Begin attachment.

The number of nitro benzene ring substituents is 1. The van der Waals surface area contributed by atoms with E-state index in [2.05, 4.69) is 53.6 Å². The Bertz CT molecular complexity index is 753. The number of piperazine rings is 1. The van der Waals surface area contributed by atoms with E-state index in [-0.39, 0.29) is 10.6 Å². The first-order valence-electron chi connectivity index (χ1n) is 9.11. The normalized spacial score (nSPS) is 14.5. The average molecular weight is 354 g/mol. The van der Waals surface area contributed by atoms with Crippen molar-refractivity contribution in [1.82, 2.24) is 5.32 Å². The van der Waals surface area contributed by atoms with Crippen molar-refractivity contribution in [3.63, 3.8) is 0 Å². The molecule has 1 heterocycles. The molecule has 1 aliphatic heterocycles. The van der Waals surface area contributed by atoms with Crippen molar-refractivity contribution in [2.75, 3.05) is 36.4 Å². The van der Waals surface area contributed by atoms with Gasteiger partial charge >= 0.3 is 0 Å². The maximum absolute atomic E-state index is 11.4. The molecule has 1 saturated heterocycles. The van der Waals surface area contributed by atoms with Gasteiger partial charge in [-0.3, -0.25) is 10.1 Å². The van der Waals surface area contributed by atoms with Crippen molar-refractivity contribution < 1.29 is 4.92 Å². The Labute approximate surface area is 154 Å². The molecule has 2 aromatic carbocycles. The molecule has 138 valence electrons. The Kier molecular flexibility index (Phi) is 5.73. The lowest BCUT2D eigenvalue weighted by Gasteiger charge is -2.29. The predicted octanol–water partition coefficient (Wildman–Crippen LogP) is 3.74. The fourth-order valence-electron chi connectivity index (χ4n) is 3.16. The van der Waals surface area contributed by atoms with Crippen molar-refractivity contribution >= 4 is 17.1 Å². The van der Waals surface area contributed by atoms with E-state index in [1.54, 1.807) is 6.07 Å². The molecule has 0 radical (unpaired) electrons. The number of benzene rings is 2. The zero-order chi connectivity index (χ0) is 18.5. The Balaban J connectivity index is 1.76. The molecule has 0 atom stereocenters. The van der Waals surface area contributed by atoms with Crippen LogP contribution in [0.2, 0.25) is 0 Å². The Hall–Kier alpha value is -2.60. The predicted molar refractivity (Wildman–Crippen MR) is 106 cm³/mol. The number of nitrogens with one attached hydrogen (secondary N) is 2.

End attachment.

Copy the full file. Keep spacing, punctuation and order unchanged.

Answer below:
The number of nitro benzene ring substituents is 1. The van der Waals surface area contributed by atoms with E-state index in [2.05, 4.69) is 53.6 Å². The Bertz CT molecular complexity index is 753. The number of piperazine rings is 1. The van der Waals surface area contributed by atoms with E-state index in [-0.39, 0.29) is 10.6 Å². The first-order valence-electron chi connectivity index (χ1n) is 9.11. The normalized spacial score (nSPS) is 14.5. The average molecular weight is 354 g/mol. The van der Waals surface area contributed by atoms with Crippen molar-refractivity contribution in [1.82, 2.24) is 5.32 Å². The van der Waals surface area contributed by atoms with Crippen molar-refractivity contribution in [3.63, 3.8) is 0 Å². The molecule has 1 heterocycles. The molecule has 1 aliphatic heterocycles. The van der Waals surface area contributed by atoms with Crippen molar-refractivity contribution in [2.75, 3.05) is 36.4 Å². The van der Waals surface area contributed by atoms with Gasteiger partial charge >= 0.3 is 0 Å². The maximum absolute atomic E-state index is 11.4. The molecule has 1 saturated heterocycles. The van der Waals surface area contributed by atoms with Gasteiger partial charge in [-0.3, -0.25) is 10.1 Å². The van der Waals surface area contributed by atoms with Crippen molar-refractivity contribution < 1.29 is 4.92 Å². The Labute approximate surface area is 154 Å². The molecule has 2 aromatic carbocycles. The molecule has 138 valence electrons. The Kier molecular flexibility index (Phi) is 5.73. The lowest BCUT2D eigenvalue weighted by Gasteiger charge is -2.29. The predicted octanol–water partition coefficient (Wildman–Crippen LogP) is 3.74. The fourth-order valence-electron chi connectivity index (χ4n) is 3.16. The van der Waals surface area contributed by atoms with Crippen molar-refractivity contribution >= 4 is 17.1 Å². The van der Waals surface area contributed by atoms with E-state index in [1.54, 1.807) is 6.07 Å². The molecule has 0 radical (unpaired) electrons. The number of benzene rings is 2. The zero-order chi connectivity index (χ0) is 18.5. The Balaban J connectivity index is 1.76. The molecule has 0 atom stereocenters. The van der Waals surface area contributed by atoms with Crippen LogP contribution in [0.2, 0.25) is 0 Å². The Hall–Kier alpha value is -2.60. The predicted molar refractivity (Wildman–Crippen MR) is 106 cm³/mol. The number of nitrogens with one attached hydrogen (secondary N) is 2.